One hundred and 50 years ago this month, on Aug. 11, 1870, Frederick Douglass visited the Mid-Hudson Valley while on a speaking tour to celebrate the ratification of the Fifteenth Amendment, which banned laws that prevented any man from voting based on his “race, color or previous condition of servitude.”
On Tuesday (Aug. 11), in Newburgh, Oliver King portrayed Douglass during the unveiling of a mural by Vernon Byron that honors the former slave and abolitionist. Douglass, then age 52, spoke in the city on Aug. 11, 1870, at its Opera House, which stood on what is now the site of the Newburgh Free Library and Board of Education complex on Grand Street.
Much had happened in the previous five years. After the end of the Civil War in 1865, the Thirteenth Amendment was ratified to end slavery, and in 1868 the Fourteenth Amendment granted citizenship to anyone born or naturalized in the U.S., including former slaves.
During his visit to Newburgh, Douglass, who was an African Methodist Episcopal (AME) minister, visited the AME Zion Church and took part in a march on Washington Street. For more info, see bit.ly/douglass-newburgh.
Below is an account of the Opera House rally from the Newburgh Daily Journal, Aug. 12, 1870, in which the reporter summarizes the speakers’ remarks. Its language is preserved from the original.
The Fifteenth Amendment Celebration – The Opera House Meeting
The winding up of the Fifteenth Amendment celebration, at the Opera House last evening, was not very largely attended. [Editor’s Note: By one account, there were 4,000 people present.] The hall had been decorated for the occasion with the national colors, etc. On the stage were seated the young ladies who had represented the 29 states ratifying the amendment, a colored choir, members of the committee, orators and clergy.
First on the program came a grand overture by the Newburgh City Band. Their playing on this occasion would have done credit to any band. Then the choir sang a piece entitled, “Now the Glorious Day Has Come.” Prayer was then offered by the Rev. William F. Butler. [Editor’s Note: Butler, who lived in New York City, was the president of the Negro Republican Party.] After another musical selection, Frederick Douglass was introduced to the audience and received with enthusiastic applause.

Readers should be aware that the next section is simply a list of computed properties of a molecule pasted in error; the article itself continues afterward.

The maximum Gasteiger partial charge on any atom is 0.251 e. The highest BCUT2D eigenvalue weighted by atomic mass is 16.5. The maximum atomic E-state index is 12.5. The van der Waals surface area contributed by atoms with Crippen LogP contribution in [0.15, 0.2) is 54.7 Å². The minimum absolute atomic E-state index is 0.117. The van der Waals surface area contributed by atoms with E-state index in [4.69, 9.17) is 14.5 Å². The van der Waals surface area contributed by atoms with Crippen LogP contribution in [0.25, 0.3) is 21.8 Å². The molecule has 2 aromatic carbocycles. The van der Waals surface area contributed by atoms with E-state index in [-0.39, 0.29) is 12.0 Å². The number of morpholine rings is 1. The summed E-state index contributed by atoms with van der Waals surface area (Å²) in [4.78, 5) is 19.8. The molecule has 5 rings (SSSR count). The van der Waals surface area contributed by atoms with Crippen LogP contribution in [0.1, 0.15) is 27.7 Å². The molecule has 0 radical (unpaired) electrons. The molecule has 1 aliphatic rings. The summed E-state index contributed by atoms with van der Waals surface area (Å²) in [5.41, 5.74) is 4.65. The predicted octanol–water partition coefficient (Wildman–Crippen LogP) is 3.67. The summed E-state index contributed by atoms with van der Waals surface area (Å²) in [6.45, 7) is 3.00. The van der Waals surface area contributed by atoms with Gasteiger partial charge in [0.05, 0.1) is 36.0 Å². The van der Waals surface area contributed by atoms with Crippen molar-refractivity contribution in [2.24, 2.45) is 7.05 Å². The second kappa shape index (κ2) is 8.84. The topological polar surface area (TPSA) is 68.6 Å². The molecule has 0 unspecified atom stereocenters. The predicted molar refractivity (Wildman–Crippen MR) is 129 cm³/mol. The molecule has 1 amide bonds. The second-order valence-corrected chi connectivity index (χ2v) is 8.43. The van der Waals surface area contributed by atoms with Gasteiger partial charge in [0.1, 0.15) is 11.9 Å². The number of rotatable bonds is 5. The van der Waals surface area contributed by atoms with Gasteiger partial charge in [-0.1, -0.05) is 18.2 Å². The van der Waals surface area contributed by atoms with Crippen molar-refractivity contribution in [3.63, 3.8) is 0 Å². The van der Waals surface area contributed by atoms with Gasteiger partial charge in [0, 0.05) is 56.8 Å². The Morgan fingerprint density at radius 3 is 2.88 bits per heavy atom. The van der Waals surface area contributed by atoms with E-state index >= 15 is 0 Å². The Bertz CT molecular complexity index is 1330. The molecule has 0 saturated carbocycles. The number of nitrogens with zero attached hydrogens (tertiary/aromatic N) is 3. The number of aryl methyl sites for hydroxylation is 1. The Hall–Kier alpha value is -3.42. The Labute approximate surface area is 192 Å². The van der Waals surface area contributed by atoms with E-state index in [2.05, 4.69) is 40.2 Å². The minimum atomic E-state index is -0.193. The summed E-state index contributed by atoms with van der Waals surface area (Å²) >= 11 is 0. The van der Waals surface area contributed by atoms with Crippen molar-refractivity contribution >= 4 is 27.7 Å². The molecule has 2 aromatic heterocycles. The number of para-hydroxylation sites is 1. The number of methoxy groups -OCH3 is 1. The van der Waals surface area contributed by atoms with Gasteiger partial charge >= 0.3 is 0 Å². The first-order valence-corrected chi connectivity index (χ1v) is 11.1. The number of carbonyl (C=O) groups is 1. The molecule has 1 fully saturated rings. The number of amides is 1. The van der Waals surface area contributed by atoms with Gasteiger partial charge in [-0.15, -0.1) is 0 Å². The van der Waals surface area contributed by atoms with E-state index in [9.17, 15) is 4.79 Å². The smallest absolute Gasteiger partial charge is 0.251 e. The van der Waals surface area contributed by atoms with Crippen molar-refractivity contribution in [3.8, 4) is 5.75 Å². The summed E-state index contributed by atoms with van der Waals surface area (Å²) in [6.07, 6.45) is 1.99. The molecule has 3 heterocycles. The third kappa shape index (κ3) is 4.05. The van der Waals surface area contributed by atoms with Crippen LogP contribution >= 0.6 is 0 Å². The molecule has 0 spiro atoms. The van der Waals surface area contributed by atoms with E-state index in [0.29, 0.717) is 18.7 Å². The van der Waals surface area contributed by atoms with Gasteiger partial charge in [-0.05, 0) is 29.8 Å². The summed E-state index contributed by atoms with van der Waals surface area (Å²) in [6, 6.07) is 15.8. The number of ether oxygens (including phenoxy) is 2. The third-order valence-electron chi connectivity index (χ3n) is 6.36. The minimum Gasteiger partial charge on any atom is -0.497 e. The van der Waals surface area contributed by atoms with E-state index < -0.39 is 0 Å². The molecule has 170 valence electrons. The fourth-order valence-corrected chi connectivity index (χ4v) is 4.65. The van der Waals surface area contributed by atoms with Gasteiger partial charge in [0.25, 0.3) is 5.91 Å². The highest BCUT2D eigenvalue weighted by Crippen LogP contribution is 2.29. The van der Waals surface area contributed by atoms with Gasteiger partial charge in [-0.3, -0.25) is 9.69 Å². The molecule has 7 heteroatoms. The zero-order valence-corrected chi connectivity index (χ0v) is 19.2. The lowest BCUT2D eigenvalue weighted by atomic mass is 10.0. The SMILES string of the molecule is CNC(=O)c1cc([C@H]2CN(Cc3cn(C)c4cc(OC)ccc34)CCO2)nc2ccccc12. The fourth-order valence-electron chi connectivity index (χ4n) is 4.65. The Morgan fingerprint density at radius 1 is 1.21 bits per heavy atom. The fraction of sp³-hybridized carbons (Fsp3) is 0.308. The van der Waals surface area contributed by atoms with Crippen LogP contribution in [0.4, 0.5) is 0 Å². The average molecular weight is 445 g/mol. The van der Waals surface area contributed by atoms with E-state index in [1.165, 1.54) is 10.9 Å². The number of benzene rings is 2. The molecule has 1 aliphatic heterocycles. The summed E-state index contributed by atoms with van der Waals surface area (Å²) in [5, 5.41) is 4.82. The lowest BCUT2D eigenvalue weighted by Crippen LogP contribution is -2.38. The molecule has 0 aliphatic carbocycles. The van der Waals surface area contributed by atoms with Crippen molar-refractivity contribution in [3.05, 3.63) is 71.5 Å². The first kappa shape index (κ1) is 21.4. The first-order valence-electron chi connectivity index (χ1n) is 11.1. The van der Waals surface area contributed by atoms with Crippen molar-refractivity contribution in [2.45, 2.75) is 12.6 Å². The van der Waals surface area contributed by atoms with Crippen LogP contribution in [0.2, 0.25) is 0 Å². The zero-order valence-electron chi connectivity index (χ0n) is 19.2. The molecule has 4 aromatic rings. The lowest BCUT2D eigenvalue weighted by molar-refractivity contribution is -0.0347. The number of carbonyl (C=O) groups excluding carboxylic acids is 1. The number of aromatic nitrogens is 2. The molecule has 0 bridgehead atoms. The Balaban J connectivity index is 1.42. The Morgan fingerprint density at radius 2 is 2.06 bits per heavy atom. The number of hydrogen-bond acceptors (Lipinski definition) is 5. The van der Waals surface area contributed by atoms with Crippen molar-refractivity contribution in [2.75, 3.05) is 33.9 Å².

He said that he had often appeared before the American people as a fugitive slave, and until very recently as the advocate of slaves. But thanks to the “logic of events” and the magnanimity of the American people he was permitted to appear on this occasion with his brethren in the more dignified character of an American citizen. [Applause]
To be a citizen of the United States at the present time was one of the greatest privileges of which a human being could boast. This truth became more conspicuous as we looked at the tempest-tossed condition of Europe at the present time. A few crowned heads, looming above the dark sea of people, were able by their diplomacy and by their ambition to dash together as potter’s vessels. In this country, the government could not use the nation as an unthinking instrument.
The present did not seem an occasion for mere words. The event spoke for itself louder and more effectively any eloquence could do. Those who had celebrated the day had had music and the roar of artillery, they had processions and banners, they had waved the Stars and Stripes — the flag now happily cleansed from the foul blot of oppression and sacred to freedom and right.
The colored people now had equality at the three boxes — the jury box, the ballot box and the cartridge box. The lesson of the hour was to get the knowledge box. They were all surprised at the turn events had taken. Ten years ago they did not expect to see this day. Even here in Newburgh the procession today has been greeted and welcomed by all classes in the community.
The Fifteenth Amendment meant that hereafter the colored man was to be thrown up on his own resources. It meant fair play, and if he could live by that, he could live, if he could not, he must die. It meant that colored people could no longer charge their ignorance, their shortcomings to the white man and the unequal laws under which they lived. This was a moment for serious thought as to what should be their attitude 50 years hence in this country.
If they failed to make use of the opportunities now afforded them of educating their minds, accumulating wealth and taking their full share in the development of this country, it would be a terrible failure. The races that are now coming here were energetic and powerful and they would soon elbow the blacks out of existence unless the latter put forth all their powers in the strife. But the speaker had no fears for the future. A race like theirs was not to be trodden out.